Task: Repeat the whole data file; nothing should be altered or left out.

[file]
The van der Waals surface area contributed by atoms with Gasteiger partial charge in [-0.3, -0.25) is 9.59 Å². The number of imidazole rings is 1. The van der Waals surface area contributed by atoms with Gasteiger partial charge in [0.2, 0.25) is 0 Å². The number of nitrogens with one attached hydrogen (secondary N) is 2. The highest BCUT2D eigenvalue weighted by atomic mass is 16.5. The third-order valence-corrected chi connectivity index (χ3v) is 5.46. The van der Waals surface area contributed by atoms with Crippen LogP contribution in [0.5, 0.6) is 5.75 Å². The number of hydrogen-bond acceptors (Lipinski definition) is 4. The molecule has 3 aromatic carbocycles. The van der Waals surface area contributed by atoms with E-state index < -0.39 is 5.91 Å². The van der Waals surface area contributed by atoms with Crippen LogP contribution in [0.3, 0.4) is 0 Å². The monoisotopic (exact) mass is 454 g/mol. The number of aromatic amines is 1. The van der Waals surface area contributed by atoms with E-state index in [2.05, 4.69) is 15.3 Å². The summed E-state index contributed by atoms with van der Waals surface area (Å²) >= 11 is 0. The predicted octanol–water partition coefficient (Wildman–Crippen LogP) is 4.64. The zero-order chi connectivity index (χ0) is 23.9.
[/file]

The van der Waals surface area contributed by atoms with Gasteiger partial charge in [-0.3, -0.25) is 9.59 Å². The number of imidazole rings is 1. The van der Waals surface area contributed by atoms with Gasteiger partial charge in [0.2, 0.25) is 0 Å². The number of nitrogens with one attached hydrogen (secondary N) is 2. The highest BCUT2D eigenvalue weighted by atomic mass is 16.5. The third-order valence-corrected chi connectivity index (χ3v) is 5.46. The van der Waals surface area contributed by atoms with Crippen LogP contribution in [0.5, 0.6) is 5.75 Å². The number of hydrogen-bond acceptors (Lipinski definition) is 4. The molecule has 3 aromatic carbocycles. The van der Waals surface area contributed by atoms with E-state index < -0.39 is 5.91 Å². The van der Waals surface area contributed by atoms with Crippen LogP contribution in [0.3, 0.4) is 0 Å². The monoisotopic (exact) mass is 454 g/mol. The number of aromatic amines is 1. The van der Waals surface area contributed by atoms with E-state index in [2.05, 4.69) is 15.3 Å². The summed E-state index contributed by atoms with van der Waals surface area (Å²) >= 11 is 0. The predicted octanol–water partition coefficient (Wildman–Crippen LogP) is 4.64. The zero-order chi connectivity index (χ0) is 23.9.